Comparison of nitric oxide measurements in the mesosphere and lower thermosphere from ACE-FTS, MIPAS, SCIAMACHY, and SMR
- 1Institute for Meteorology and Climate Research, Karlsruhe Institute of Technology, Karlsruhe, Germany
- 2Instituto de Astrofísica de Andalucía, CSIC, Granada, Spain
- 3Department of Earth and Space Sciences, Chalmers University of Technology, Gothenburg, Sweden
- 4Department of Physics, University of Toronto, Toronto, Canada
- 5Institute of Environmental Physics, University of Bremen, Bremen, Germany
- †deceased, 14 August 2015
Abstract. We compare the nitric oxide measurements in the mesosphere and lower thermosphere (60 to 150 km) from four instruments: the Atmospheric Chemistry Experiment–Fourier Transform Spectrometer (ACE-FTS), the Michelson Interferometer for Passive Atmospheric Sounding (MIPAS), the SCanning Imaging Absorption spectroMeter for Atmospheric CHartographY (SCIAMACHY), and the Sub-Millimetre Radiometer (SMR). We use the daily zonal mean data in that altitude range for the years 2004–2010 (ACE-FTS), 2005–2012 (MIPAS), 2008–2012 (SCIAMACHY), and 2003–2012 (SMR).
We first compare the data qualitatively with respect to the morphology, focussing on the major features, and then compare the time series directly and quantitatively. In three geographical regions, we compare the vertical density profiles on coincident measurement days. Since none of the instruments delivers continuous daily measurements in this altitude region, we carried out a multi-linear regression analysis. This regression analysis considers annual and semi-annual variability in the form of harmonic terms and inter-annual variability by responding linearly to the solar Lyman-α radiation index and the geomagnetic Kp index. This analysis helps to find similarities and differences in the individual data sets with respect to the inter-annual variations caused by geomagnetic and solar variability.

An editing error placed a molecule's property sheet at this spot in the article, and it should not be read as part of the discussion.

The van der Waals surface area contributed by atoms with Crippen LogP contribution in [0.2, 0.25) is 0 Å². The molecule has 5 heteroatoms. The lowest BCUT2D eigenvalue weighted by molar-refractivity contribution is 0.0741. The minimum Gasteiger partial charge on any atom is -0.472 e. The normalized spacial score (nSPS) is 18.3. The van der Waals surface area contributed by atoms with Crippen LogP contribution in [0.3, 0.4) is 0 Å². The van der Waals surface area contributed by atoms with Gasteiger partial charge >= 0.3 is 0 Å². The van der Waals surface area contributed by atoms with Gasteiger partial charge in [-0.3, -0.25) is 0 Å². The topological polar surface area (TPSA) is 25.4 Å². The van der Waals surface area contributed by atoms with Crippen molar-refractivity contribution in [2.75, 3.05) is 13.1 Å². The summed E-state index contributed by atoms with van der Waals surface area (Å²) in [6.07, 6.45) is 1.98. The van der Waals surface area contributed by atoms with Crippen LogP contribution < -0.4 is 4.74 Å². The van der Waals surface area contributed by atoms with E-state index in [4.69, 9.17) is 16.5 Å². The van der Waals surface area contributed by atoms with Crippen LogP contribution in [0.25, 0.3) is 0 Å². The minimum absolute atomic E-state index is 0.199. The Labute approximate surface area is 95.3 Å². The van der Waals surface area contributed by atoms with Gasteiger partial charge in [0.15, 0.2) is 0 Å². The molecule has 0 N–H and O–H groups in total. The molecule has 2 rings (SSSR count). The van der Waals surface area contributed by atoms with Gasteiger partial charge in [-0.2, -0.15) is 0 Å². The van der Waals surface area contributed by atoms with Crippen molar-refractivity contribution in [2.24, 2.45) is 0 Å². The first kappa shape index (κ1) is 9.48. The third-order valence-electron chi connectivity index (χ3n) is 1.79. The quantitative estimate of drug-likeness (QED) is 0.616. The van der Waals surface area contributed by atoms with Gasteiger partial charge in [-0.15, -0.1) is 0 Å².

We find that the data sets are consistent and that they only disagree on minor aspects. SMR and ACE-FTS deliver the longest time series in the mesosphere, and they agree with each other remarkably well. The shorter time series from MIPAS and SCIAMACHY also agree with them where they overlap. The data agree within 30 % when the number densities are large, but they can differ by 50 to 100 % in some cases.